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My mother has parkinson's. She had a stroke several months ago. Her tremors are better after the stroke but she does not communicate or can't seem to focus when she looks at you.

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Brock, the stroke could have affected your mother's vision and ability to focus. If the stroke affected her right side, sit on the left or in front of her, she may be able to see you better. Just because your mother isn't able to communicate, she may understand what you are saying. Talk with her therapist, I assume she is getting PT and OT, and get some tips to help with communication. Like other responders have answered, every stroke is different, every patient is different, but the caregivers and therapists should be able to help you.
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Brock1: Bear in mind that you will have to know if it was an ischemic stroke or a hemorrhagic stroke.
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brock1: Look at the Parkinsons website. It will have a wealth of information for you.
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, Brock1, I am so sorry for your having to go through this. A stroke is serious enough, but to couple that with Parkinson's is a double whammy. I've dealt with both. It may be that some of the meds she is on for the stroke are easing her Parkinson's symptoms and visa versa. I found that speaking with my husband's doctors, therapists and case manager was invaluable. No two strokes or Parkinson's symptoms are exactly the same. When my husband first had his stroke, he suffered from Aphasia which affects the ability to put thoughts into words and be understood. For example, he would tell me I washed dishes in the toilet. But when shown flash cards of dogs, he didn't just say "dog", he would also correctly name the breed. If your mom is in a facility, I would call a Care Conference meeting with the staff to discuss what they're seeing. If she isn't, ask her doctor if you can meet with him/her to discuss your mom's prognosis and how you can and should handle her issues now. It's probably just as frustrating for her as it is for you.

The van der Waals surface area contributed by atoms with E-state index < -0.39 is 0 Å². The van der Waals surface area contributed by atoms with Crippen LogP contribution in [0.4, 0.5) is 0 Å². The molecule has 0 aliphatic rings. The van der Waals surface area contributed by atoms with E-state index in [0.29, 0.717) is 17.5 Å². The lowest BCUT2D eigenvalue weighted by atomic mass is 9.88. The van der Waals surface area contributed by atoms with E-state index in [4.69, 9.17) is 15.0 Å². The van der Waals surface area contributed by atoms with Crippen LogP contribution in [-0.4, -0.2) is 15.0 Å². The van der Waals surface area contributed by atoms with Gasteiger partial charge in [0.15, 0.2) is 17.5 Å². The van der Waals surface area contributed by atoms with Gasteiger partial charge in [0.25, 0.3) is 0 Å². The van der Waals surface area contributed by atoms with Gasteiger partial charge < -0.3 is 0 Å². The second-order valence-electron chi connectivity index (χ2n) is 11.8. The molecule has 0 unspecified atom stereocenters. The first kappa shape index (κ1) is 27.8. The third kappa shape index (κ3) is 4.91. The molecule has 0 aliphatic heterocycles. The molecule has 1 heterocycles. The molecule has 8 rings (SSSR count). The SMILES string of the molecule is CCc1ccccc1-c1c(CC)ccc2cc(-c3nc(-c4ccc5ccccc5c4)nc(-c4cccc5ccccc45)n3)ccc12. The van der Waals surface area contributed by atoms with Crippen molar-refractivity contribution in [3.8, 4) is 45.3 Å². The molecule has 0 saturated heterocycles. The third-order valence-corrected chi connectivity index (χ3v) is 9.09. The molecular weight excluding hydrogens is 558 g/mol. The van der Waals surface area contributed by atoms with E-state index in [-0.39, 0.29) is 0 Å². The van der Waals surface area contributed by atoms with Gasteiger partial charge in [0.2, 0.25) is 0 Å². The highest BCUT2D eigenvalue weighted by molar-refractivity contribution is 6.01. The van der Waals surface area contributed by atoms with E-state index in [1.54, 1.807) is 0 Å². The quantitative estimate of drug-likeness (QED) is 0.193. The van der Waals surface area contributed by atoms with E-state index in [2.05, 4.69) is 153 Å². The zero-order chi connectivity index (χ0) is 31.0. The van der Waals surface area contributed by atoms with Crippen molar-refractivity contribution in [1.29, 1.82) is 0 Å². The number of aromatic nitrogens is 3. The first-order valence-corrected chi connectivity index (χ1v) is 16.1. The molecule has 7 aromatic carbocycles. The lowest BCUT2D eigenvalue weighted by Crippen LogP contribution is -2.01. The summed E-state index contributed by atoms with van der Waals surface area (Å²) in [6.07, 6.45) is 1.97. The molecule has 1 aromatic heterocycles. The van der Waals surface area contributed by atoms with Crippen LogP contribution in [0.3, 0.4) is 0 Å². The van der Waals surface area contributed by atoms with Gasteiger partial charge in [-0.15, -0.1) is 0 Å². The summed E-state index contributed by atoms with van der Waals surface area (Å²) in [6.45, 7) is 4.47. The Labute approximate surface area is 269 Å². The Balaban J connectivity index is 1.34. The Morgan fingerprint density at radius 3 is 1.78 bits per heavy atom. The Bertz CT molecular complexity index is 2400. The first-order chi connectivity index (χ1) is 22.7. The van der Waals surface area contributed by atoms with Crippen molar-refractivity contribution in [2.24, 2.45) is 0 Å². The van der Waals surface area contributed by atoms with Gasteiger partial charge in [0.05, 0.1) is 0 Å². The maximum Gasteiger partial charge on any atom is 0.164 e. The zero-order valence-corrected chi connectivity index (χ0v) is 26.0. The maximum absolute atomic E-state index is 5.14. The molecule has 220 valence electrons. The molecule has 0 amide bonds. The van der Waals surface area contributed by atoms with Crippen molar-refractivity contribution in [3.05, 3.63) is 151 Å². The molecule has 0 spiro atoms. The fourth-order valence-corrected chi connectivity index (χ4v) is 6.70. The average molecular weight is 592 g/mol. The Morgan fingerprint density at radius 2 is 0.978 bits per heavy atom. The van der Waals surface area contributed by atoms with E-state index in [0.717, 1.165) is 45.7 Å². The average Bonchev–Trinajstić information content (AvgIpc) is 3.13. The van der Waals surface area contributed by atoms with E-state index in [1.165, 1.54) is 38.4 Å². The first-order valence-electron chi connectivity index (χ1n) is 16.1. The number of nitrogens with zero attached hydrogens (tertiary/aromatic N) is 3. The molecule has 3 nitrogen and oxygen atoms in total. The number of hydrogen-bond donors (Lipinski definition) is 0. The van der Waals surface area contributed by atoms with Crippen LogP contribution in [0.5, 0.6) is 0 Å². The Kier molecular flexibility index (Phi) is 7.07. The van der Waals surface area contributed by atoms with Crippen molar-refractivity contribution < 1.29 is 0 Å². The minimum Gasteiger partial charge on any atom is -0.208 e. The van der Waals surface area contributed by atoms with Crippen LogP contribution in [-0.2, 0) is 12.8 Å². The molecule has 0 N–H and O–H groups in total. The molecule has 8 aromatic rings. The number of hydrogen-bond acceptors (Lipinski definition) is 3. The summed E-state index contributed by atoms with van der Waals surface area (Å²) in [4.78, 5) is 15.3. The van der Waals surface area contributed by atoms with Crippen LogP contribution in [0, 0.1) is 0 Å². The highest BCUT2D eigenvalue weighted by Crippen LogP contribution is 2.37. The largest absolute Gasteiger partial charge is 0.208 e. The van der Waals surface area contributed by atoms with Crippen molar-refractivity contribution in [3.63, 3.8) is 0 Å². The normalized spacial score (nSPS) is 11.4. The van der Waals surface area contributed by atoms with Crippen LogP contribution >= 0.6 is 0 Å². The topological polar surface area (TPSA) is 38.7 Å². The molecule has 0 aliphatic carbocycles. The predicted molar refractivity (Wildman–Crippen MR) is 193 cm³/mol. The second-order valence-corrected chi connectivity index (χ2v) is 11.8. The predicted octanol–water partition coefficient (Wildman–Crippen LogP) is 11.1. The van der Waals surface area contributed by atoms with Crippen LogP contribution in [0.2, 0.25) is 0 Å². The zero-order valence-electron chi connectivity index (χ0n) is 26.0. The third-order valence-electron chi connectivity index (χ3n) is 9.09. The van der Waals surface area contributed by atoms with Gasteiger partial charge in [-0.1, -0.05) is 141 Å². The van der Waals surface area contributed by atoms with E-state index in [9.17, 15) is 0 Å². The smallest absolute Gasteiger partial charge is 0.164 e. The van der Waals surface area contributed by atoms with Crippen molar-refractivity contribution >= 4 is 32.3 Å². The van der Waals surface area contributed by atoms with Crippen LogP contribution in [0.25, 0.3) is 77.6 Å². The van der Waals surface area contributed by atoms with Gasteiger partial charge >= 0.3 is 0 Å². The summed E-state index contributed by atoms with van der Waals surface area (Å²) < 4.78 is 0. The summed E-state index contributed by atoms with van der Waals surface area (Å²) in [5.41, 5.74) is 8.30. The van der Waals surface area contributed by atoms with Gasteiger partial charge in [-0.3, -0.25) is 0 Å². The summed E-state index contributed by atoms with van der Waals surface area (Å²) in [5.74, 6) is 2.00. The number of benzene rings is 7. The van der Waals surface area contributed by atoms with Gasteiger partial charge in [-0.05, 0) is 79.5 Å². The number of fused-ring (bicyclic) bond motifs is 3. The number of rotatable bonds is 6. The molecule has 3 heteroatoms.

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Brock I'm trying to think of something encouraging or reassuring or at least consoling to say. Given that your mother can't communicate with you, does she still seem to be aware that you're there, though? Are you able to gauge whether she is comfortable and content?

The effects of a stroke can vary so enormously that I'm not sure it is helpful to distinguish between Parkinson's and other patients, particularly. At a guess only, it sounds as if the stroke has altered some part of the complex mechanism that causes tremor; and perhaps it would be nice to think that this brings your mother some relief from what was a chronic discomfort for her.

If you have specific questions about what the stroke has altered in your mother's brain, I'd ask her neurologist - only, I wouldn't necessarily expect very clear answers. Brain function is much better understood than it was but even so far more remains to be discovered than is currently known.
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Brock1, I am sorry to hear of your mom's stroke. My dad suffered a severe stroke ten days ago, which affected his vocal chords and he too cannot speak. We also seem to think that his focus is 'out' and he doesn't look at us directly when we speak. He has dementia, so we're not sure if he is with us or not when we talk to him, but sometimes he tries a smile or lifts his head off the pillow. I ask him to hold my hand and he grips it, but I am not sure if it means anything to him. It is so difficult and I often just want to cry. He seems so helpless. With dementia alone, he was more responsive. He is 88 and he is up one day and down the next. I am sorry I cannot be of more help, but I thought by passing this on, you might identify with some issues.
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